Pregnancy causes many hormonal changes, with some research suggesting it may even impact some of the brain’s functions. A new study suggests there may be cognitive advantages to having a pregnancy later in life.
Some studies have linked higher levels of estradiol and cortisol with lower attention and have suggested mothers may have poorer verbal memory during pregnancy.
Negative emotional states have also been reported during pregnancy. In fact, 1 in 9 women experience depression before, during, or after pregnancy, according to the Centers for Disease Control and Prevention (CDC).
However, in the long run, pregnancy hormones may lead to better cognition and memory. A new study investigates the link between age at last pregnancy and a mother’s cognitive abilities later in life.
Assessing the link between reproductive history and cognition
Researchers at the University of Southern California examined the association between reproductive history, hormonal exposure, and cognition in postmenopausal women.
Factors that influence hormonal exposure and that were considered by the study included reproductive period, pregnancy, and use of hormonal contraceptives.
The analysis evaluated a total of 830 women, using data from two clinical trials.
The average age of the participants was 60 years. The researchers made the necessary adjustments for age, race and ethnicity, income, and education.
Participants were evaluated using a variety of cognitive tests and a reproductive history questionnaire. Researchers tested participants’ verbal memory by asking them to remember a list of words or to retell a story after being distracted.
They also assessed their psychomotor speed, attention span, and concentration, as well as their planning abilities, visual perception, and episodic memory.
The findings have been published in the Journal of the American Geriatrics Society.
Pregnancy after 35 linked to better cognition
The study revealed several associations, some of which have been supported by previous research, while others were more surprising.
The study found that postmenopausal women who had their last pregnancy after the age of 35 had better verbal memory.
Those who had their first pregnancy when they were 24 or older had significantly better executive function. This includes attention control, working memory, reasoning, and problem solving.
The study also revealed that having the first menstrual cycle at an early age, along with a longer reproductive life, also led to better executive function in later life.
Estrogen has been shown in previous studies to impact positively on the brain’s chemistry, function, and structure in animal studies, explains lead author Roksana Karim, assistant professor of clinical preventive medicine at University of Southern California’s Keck School of Medicine. Progesterone has been associated with brain growth and development of brain tissue, she adds.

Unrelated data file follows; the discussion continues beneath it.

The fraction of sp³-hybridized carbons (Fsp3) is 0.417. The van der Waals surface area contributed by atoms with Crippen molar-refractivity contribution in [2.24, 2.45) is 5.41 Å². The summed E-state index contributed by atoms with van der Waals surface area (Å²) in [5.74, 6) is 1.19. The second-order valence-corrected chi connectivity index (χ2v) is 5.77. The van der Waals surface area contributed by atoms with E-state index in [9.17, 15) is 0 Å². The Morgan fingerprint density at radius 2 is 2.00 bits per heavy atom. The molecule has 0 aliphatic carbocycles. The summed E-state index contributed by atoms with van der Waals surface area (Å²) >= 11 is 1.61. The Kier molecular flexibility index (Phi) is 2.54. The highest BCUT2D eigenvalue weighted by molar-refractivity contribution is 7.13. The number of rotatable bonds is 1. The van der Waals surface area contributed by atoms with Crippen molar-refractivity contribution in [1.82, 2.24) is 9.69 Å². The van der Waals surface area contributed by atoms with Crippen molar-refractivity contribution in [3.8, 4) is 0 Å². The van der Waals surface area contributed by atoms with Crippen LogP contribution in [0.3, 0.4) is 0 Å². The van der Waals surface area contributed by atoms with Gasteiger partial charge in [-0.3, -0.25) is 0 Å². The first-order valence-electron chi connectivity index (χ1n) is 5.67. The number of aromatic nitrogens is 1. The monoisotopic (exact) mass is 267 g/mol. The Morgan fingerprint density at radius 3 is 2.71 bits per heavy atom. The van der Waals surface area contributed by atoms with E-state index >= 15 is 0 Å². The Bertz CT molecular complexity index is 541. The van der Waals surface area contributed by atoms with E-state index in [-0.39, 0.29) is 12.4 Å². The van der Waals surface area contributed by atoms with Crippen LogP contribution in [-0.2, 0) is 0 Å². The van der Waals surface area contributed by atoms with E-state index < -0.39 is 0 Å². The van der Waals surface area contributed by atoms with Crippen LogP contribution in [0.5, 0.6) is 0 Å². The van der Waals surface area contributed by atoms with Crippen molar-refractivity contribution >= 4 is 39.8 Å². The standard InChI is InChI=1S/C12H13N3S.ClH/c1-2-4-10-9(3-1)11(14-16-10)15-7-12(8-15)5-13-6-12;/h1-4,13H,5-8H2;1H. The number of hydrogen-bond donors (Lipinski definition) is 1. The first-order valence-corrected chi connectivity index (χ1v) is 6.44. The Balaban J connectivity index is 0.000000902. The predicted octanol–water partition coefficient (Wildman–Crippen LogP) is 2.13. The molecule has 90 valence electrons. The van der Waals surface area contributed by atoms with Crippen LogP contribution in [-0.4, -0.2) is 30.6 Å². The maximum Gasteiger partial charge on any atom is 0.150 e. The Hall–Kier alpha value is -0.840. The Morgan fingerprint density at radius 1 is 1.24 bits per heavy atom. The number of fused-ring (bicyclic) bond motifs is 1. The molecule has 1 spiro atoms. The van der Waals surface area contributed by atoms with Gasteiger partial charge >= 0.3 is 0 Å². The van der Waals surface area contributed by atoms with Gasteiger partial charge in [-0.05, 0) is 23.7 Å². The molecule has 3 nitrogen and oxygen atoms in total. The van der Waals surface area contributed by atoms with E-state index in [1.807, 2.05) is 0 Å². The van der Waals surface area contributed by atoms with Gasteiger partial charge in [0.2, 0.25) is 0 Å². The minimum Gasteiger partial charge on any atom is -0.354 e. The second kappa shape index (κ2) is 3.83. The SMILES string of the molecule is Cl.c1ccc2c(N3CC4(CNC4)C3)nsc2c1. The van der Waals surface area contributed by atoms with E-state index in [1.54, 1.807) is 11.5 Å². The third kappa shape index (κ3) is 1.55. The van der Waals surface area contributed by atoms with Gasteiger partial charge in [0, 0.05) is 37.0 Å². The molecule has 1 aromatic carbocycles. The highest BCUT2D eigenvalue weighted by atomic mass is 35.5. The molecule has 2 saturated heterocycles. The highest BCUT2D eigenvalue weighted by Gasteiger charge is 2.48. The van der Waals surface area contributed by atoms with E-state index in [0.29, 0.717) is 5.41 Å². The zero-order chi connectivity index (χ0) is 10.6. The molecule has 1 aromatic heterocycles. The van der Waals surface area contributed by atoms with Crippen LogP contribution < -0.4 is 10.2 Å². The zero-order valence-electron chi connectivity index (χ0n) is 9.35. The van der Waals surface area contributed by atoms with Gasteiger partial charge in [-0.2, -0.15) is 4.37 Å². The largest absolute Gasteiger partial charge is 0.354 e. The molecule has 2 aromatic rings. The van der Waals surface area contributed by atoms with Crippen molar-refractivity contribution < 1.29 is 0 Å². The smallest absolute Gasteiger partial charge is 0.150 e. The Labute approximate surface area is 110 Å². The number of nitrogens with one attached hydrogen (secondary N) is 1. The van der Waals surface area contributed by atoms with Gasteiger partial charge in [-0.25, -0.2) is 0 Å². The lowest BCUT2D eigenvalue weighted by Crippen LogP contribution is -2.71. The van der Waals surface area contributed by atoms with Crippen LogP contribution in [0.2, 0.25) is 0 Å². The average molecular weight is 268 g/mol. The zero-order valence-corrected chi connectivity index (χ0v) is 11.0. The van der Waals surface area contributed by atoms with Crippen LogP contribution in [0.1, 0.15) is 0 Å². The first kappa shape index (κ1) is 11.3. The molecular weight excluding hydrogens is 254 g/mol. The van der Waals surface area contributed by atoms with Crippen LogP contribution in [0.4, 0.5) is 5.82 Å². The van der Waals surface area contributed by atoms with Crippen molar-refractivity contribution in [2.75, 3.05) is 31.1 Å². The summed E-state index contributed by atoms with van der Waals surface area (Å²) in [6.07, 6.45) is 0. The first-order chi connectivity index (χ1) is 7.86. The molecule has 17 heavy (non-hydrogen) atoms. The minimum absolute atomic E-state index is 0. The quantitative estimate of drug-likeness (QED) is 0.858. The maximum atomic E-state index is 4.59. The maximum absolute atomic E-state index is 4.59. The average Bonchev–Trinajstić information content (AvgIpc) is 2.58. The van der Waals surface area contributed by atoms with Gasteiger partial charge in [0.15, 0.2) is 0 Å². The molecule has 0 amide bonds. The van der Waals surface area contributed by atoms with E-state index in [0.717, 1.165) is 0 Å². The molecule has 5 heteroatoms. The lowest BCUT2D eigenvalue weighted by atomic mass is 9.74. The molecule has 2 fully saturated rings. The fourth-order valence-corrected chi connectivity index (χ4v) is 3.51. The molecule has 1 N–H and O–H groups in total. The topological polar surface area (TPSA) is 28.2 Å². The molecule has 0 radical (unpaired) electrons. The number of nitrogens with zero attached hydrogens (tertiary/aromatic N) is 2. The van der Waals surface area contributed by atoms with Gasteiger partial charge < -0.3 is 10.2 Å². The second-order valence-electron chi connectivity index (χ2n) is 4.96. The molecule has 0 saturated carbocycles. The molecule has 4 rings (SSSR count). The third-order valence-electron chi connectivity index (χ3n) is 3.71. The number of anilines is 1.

“Starting your period early means you have higher levels of the female sex hormone being produced by the ovaries. Girls are receiving the optimal levels early, so it’s possible that their brain structures are better developed compared to those who are exposed to estrogen levels associated with menstrual cycles at a later age.”
Researchers also found that women who had used contraceptives for 10 years or more had better verbal memory and critical thinking skills.
“Oral contraceptives maintain and sustain a stable level of sex hormones in our bloodstream,” Karim says. “Stable is good.”
One result that surprised the researchers was the positive effect an incomplete pregnancy seemed to have on cognitive function.
Women who did not carry their pregnancy to term had better cognition, verbal memory, and executive function, compared with women who had only one full-term pregnancy.
“The finding that even incomplete pregnancies are beneficial was novel and surprising,” says senior author Wendy Mack, professor of preventive medicine at the Keck School of Medicine.
Parity was also found to associate positively with cognition. Women who gave birth to two children had better cognition in older age, compared with mothers of one child.
Results at odds with some previous research
This is the first time a study has investigated the association between age at last pregnancy and cognitive function in older age, Karim says. Having the last baby at a later age can be an indicator of a later surge in pregnancy hormones, the author explains.
“Based on the findings, we would certainly not recommend that women wait until they’re 35 to close their family, but the study provides strong evidence that there is a positive association between later age at last pregnancy and late-life cognition.”
However, previous studies have shown that pregnancy can have a negative effect on brain function. Some researchers have found that pregnant women have worse verbal memory and word-listing learning skills, as well as poorer fluency when compared with women who are not pregnant.
Mack explains that such results may have been influenced by other factors, such as other bodily changes or environmental stressors.
“The issue is the human studies have not followed women for the long term. They just looked at women during pregnancy.” she says. “We are not sure if we can expect to detect a positive estrogen effect at that point, as the many bodily changes and psychosocial stressors during pregnancy also can impact women’s cognitive and emotional functions.”
Overall, the new findings are both “intriguing and are supported by other clinical studies and animal studies,” adds Mack.